The Seven Years’ War was a major European war involving multiple European nations. Some historians would argue it was the most consequential war of the 18th century. The conflict split Europe into two coalitions, one led by Great Britain and one led by France. The war spanned several continents, including North America, where French and British troops, mainly colonial soldiers, fought each other. Each side was assisted by Native American allies. America remembers the North American conflict as the French and Indian War. Listen to this story of an historical reenactment of battle from the war, and learn more about the misunderstandings of the war and its significance in America’s history.
Story Length: 7:13
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During the early stages of the American Revolutionary War, many colonists weren’t fully committed to fighting for independence from the British Empire. That changed during the summer of 1776. In his book, “Revolutionary Summer: The Birth of American Independence,” historian Joseph Ellis describes the events that swayed popular opinion toward leaving the British Empire. Listen to this interview with Ellis to learn more about military and political developments during this critical moment in America’s history.
During the American Revolution, colonists were not in agreement as to whether or not to stay united with the British Empire or to support the movement for independence. Throughout the war, many colonists elected to pledge their support to the British. They were called loyalists. All throughout the colonies, especially in the south, there were flare ups of violence between supporters of independence, often referred to as patriots, and loyalists. When the war came to an end, loyalists were faced with difficult choices. In the United States, they were looked upon as traitors and losers. Fearing violence, many loyalists wound up fleeing the colonies for other parts of the British Empire. This audio story looks at what happened to British loyalists.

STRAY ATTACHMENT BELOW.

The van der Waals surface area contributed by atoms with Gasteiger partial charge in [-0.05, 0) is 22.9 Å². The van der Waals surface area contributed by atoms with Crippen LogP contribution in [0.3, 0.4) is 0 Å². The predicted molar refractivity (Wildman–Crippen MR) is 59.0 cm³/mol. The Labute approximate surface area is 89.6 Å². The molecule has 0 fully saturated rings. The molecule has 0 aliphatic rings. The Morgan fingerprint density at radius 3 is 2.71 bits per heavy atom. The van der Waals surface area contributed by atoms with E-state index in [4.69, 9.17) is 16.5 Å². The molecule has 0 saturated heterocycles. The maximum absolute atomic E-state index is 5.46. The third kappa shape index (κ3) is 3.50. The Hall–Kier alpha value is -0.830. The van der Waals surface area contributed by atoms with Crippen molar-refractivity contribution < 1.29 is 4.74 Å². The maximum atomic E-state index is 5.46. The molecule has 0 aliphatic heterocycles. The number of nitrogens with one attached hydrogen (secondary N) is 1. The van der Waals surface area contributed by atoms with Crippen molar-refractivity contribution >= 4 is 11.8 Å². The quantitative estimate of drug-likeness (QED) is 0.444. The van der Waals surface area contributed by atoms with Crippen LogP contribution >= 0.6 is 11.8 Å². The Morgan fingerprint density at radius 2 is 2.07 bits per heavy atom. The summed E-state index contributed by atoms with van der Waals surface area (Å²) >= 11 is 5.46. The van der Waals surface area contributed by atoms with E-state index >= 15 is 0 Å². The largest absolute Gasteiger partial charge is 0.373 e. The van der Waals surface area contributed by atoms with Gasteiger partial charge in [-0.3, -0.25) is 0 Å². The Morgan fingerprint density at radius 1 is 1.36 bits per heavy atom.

Robert Morris was a rich merchant from Philadelphia who became a banker and supplier to the American army during the Revolution. He built a fortune through international trade. He was successful at a time when reputation and personal relationships were the only guarantee that payments would be made. Initially against independence, Morris went along with the majority of Congress when it decided in favor, and signed the Declaration of Independence. He was instrumental to the success of the American Revolution, financing the war with his own personal credit. Listen to his story to learn about this important and controversial Founding Father, Robert Morris.
In 1780, the Marquis de Lafayette, a French general and American ally, sailed from France to aid George Washington in the American Revolution. His ship, the French frigate, the Hermione, would also see action in battle on behalf of America’s war for independence. Lafayette would be with Washington in 1781 during the decisive Siege of Yorktown, the battle that would hasten the end of the war. In 2015, a replica of the Hermione set sail across the Atlantic, recreating Lafayette’s journey. This audio story describes the process with which the replica was created and examines the significance of Lafayette and his role in the end of the Revolutionary War.
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